Considerable evidence is mounting that people providing and taking ride-sharing services through Uber are not properly insured. Public liability coverage is a bit of a grey area as Uber does purport to provide some form of overlapping coverage for those who participate. While I have looked at the wording, I’m not prepared to make a committed statement to either its adequacy or inadequacy until someone challenges it before the courts and the Canadian judiciary weights in on the scope of coverage. I do know from my cursory review that there are enough potential gaps to drive a cab through. Certainly, the statutory conditions in the owner’s SPF 1 would preclude any payment for physical damage incurred by a vehicle in this service. The conditions involve two issues of disclosure and change of use and touch on a specific exclusion. No coverage would apply outside of the statute coverages for the third party under section A and occupants under section B, and the owner would be liable for reimbursement if these coverages were triggered under the statute.

Many of us have had a number of clients approach us over the past couple of months about their coverage when providing this service. No doubt, we all have been clearly conveying the short comings of their policy for this ride-sharing service and clearly warned them about the possible consequences of losses that might occur. If you’ve been unclear or vague on the topic, you should rethink your position. The Superintendent of Insurance offices have circulated a memorandum to all General insurance license holders on what they feel are the short comings of both the personal coverage for the undisclosed use of a vehicle in the Uber program and the apparent short comings they see in the much-vaunted insurance coverage that Uber claims will protect the service providers. We’ve already seen a number losses in which people who have been participating in the Uber program found themselves uninsured for their own physical losses and in doubt about the limits of coverage for third parties.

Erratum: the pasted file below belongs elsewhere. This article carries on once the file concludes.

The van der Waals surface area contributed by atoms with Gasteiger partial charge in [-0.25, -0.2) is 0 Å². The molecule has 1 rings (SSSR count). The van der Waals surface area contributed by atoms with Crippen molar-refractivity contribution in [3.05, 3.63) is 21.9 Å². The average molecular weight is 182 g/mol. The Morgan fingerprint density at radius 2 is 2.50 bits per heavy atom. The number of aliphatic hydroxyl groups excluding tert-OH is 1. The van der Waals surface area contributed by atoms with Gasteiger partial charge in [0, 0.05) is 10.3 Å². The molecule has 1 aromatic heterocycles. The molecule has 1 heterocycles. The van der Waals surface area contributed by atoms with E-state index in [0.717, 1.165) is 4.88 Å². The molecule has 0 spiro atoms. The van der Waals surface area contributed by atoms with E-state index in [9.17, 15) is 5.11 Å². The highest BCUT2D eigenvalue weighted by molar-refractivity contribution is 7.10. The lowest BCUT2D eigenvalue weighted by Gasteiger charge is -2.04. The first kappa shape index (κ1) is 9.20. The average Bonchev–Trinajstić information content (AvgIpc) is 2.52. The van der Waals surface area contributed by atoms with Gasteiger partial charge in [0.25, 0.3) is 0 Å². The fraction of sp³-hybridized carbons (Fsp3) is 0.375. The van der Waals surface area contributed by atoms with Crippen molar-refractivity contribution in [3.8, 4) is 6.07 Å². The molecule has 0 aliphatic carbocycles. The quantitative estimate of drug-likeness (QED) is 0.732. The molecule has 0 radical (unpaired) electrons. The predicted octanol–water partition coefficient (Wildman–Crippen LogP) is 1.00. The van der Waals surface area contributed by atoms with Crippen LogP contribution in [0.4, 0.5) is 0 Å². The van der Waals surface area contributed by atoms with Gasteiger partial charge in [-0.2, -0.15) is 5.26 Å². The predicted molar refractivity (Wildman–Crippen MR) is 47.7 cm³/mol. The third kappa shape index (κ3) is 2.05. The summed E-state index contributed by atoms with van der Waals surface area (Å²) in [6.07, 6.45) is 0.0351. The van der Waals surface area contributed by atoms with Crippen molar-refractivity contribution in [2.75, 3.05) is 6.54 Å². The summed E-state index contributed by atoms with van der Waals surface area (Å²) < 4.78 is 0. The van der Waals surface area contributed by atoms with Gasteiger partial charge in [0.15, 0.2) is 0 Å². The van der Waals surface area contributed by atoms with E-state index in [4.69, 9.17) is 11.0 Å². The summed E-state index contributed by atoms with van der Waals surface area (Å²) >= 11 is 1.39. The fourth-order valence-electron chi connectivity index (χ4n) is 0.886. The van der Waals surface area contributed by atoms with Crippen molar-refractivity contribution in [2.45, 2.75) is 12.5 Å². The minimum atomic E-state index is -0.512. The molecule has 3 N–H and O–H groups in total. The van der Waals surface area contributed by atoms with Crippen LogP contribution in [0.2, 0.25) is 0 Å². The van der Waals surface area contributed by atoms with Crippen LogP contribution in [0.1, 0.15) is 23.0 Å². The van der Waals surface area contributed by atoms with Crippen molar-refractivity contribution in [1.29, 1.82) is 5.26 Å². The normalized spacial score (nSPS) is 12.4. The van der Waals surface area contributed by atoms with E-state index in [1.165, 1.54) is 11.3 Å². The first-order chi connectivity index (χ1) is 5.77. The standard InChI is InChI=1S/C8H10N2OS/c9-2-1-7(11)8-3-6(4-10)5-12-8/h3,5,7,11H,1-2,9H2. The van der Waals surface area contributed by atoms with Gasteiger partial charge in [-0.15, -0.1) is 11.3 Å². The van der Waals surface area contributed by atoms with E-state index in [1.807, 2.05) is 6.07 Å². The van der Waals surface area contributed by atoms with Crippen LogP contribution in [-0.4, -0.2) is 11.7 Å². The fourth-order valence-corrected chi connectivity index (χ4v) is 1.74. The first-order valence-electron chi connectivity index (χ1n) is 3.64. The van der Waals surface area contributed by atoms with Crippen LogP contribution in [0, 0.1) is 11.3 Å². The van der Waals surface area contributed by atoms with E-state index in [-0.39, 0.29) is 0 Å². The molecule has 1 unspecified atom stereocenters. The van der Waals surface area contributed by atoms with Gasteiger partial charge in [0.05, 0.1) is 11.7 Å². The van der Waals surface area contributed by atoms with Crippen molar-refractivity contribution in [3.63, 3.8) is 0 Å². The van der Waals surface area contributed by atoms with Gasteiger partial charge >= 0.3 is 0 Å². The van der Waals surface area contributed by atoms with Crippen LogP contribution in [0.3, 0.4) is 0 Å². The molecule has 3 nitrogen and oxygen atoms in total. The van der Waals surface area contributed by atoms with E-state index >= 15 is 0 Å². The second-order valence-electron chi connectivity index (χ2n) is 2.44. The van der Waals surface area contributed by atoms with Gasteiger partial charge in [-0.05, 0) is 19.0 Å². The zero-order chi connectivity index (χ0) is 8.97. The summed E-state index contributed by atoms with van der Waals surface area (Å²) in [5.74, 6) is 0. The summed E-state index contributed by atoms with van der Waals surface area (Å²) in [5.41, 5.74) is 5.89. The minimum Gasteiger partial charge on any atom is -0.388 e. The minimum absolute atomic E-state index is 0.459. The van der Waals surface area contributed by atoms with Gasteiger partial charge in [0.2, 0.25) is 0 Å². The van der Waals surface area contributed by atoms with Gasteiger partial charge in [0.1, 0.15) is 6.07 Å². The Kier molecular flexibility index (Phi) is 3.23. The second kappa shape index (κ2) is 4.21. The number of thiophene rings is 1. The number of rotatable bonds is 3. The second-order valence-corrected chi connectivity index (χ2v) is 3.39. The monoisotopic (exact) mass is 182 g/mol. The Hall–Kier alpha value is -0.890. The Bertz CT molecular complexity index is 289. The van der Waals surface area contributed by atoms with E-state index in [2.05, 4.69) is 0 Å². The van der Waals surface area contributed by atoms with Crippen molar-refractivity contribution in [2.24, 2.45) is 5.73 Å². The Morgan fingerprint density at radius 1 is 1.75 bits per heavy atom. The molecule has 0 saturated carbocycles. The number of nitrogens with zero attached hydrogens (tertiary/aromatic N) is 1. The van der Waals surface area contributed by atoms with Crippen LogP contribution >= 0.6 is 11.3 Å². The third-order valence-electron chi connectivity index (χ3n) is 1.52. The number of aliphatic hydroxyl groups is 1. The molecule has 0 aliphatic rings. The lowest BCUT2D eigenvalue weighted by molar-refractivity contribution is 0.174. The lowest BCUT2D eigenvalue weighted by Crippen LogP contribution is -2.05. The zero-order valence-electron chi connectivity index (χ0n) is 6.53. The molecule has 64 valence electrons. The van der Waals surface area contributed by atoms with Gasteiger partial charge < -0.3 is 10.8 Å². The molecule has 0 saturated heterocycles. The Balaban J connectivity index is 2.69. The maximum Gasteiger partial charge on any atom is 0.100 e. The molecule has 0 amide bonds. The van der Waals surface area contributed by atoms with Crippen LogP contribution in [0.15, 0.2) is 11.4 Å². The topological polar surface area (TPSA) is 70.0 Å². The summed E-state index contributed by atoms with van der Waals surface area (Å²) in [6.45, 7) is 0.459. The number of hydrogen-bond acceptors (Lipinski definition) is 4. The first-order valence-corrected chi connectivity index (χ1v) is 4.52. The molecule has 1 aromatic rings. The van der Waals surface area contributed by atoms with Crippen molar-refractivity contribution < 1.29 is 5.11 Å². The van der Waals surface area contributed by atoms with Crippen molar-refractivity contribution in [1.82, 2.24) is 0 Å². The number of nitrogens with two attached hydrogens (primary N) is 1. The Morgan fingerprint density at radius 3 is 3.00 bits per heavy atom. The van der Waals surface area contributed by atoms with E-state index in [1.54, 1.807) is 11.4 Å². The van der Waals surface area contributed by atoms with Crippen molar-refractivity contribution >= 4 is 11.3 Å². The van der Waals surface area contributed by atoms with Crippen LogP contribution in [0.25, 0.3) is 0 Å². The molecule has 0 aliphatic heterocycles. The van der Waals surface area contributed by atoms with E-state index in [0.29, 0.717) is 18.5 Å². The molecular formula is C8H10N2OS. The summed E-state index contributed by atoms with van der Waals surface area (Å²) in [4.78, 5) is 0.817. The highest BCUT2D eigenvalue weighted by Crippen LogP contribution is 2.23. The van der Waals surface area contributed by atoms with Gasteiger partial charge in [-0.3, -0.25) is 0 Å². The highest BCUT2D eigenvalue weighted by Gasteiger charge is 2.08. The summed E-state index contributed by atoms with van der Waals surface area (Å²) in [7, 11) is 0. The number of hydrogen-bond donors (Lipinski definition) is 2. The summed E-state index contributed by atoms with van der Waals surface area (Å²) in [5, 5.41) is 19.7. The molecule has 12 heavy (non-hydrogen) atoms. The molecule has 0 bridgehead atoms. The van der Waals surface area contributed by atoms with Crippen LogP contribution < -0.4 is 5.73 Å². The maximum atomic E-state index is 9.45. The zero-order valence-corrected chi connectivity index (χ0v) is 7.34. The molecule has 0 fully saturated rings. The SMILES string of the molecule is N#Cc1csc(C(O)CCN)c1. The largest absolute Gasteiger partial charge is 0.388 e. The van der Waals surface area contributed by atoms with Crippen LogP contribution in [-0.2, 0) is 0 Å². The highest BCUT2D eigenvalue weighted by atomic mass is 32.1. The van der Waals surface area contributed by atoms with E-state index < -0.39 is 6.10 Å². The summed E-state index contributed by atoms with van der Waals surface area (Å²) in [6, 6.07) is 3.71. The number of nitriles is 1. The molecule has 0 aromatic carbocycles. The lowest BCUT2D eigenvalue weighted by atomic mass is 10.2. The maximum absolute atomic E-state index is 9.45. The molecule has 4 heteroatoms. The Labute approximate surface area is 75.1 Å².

These stories have recently made their way into the industry press and supplement the frequent news coverage of cab drivers’ angst over the encroachment of the Uber system on the taxi market and the discord amongst civic authorities on Uber’s interference in the regulation of the livery business. Uber is certainly here to stay. If the regulatory authorities want to reign in the effects of Uber’s disruption of regulations and lack of insurance protection for all participants in the Uber process, they need new legislated tools to do so. The regulatory authorities need to quit whining about the change and respond to it. Municipal and provincial entities need to produce new enforceable regulations and begin policing them. As a broker, I’ve got nothing but bad news for my customers about their personal insurance coverage and really little in the way of reasonable options to present my clients if they want to obtain coverage for this exposure! On top of that, my clients are being told by Uber not to worry because they are covered by its policy, a statement we know to be untrue!

Remember when all we had to worry about was our clients delivering pizza with their private passenger insurance coverage?


That’s all for this week—from Manitoba, Mexico, Saskatchewan, Alberta, and BC. Follow the bouncing ball!


The opinions expressed in this blog are not necessarily those of IBAA.
Comment on this post below or email Thom Young privately. Thom also encourages suggestions for topics.

Tags:  livery business  public liability  ride sharing  SPF 1  statutory coverage  taxi fees  taxi regulations  third-party liability  Uber